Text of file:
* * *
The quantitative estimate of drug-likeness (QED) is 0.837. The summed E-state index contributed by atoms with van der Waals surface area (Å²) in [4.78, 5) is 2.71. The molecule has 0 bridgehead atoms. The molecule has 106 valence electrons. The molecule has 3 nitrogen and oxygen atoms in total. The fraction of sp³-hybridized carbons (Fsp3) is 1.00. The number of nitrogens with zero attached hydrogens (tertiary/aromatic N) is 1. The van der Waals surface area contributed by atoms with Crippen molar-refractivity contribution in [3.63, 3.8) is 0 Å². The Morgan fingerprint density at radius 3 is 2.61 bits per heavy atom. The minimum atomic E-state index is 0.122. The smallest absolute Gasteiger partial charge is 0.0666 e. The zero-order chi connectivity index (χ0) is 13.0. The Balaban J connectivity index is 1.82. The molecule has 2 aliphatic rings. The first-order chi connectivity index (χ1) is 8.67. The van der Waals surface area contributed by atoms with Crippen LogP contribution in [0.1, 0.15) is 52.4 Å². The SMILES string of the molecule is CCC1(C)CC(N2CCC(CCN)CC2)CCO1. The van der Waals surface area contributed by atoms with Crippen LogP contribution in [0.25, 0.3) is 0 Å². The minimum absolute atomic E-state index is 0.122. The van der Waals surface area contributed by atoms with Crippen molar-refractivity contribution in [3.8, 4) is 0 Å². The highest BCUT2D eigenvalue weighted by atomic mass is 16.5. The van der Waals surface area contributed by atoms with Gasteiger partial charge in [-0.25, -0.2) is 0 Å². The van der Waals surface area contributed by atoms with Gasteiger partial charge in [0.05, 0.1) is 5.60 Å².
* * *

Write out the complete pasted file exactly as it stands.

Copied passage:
The quantitative estimate of drug-likeness (QED) is 0.837. The summed E-state index contributed by atoms with van der Waals surface area (Å²) in [4.78, 5) is 2.71. The molecule has 0 bridgehead atoms. The molecule has 106 valence electrons. The molecule has 3 nitrogen and oxygen atoms in total. The fraction of sp³-hybridized carbons (Fsp3) is 1.00. The number of nitrogens with zero attached hydrogens (tertiary/aromatic N) is 1. The van der Waals surface area contributed by atoms with Crippen molar-refractivity contribution in [3.63, 3.8) is 0 Å². The Morgan fingerprint density at radius 3 is 2.61 bits per heavy atom. The minimum atomic E-state index is 0.122. The smallest absolute Gasteiger partial charge is 0.0666 e. The zero-order chi connectivity index (χ0) is 13.0. The Balaban J connectivity index is 1.82. The molecule has 2 aliphatic rings. The first-order chi connectivity index (χ1) is 8.67. The van der Waals surface area contributed by atoms with Crippen LogP contribution in [0.1, 0.15) is 52.4 Å². The SMILES string of the molecule is CCC1(C)CC(N2CCC(CCN)CC2)CCO1. The van der Waals surface area contributed by atoms with Crippen LogP contribution in [0.25, 0.3) is 0 Å². The minimum absolute atomic E-state index is 0.122. The van der Waals surface area contributed by atoms with Crippen molar-refractivity contribution in [3.8, 4) is 0 Å². The highest BCUT2D eigenvalue weighted by atomic mass is 16.5. The van der Waals surface area contributed by atoms with Gasteiger partial charge in [-0.25, -0.2) is 0 Å². The van der Waals surface area contributed by atoms with Gasteiger partial charge in [0.05, 0.1) is 5.60 Å².